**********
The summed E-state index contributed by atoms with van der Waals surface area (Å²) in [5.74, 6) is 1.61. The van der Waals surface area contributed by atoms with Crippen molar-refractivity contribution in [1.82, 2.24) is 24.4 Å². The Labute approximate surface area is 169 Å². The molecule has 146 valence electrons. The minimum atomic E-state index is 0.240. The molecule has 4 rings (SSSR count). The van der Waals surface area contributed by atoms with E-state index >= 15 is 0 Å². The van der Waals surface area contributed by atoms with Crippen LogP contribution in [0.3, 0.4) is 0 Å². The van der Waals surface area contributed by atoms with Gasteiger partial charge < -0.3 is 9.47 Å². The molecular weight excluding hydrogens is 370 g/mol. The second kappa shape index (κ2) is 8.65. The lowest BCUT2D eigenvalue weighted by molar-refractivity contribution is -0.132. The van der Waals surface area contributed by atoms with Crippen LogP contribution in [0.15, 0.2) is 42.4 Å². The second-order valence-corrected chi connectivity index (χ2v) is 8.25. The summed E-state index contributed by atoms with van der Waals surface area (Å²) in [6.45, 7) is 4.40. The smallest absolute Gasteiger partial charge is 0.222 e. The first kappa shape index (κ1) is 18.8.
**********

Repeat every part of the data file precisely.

The summed E-state index contributed by atoms with van der Waals surface area (Å²) in [5.74, 6) is 1.61. The van der Waals surface area contributed by atoms with Crippen molar-refractivity contribution in [1.82, 2.24) is 24.4 Å². The Labute approximate surface area is 169 Å². The molecule has 146 valence electrons. The minimum atomic E-state index is 0.240. The molecule has 4 rings (SSSR count). The van der Waals surface area contributed by atoms with E-state index >= 15 is 0 Å². The van der Waals surface area contributed by atoms with Crippen LogP contribution in [0.3, 0.4) is 0 Å². The van der Waals surface area contributed by atoms with Gasteiger partial charge < -0.3 is 9.47 Å². The molecular weight excluding hydrogens is 370 g/mol. The second kappa shape index (κ2) is 8.65. The lowest BCUT2D eigenvalue weighted by molar-refractivity contribution is -0.132. The van der Waals surface area contributed by atoms with Crippen LogP contribution in [0.15, 0.2) is 42.4 Å². The second-order valence-corrected chi connectivity index (χ2v) is 8.25. The summed E-state index contributed by atoms with van der Waals surface area (Å²) in [6.45, 7) is 4.40. The smallest absolute Gasteiger partial charge is 0.222 e. The first kappa shape index (κ1) is 18.8.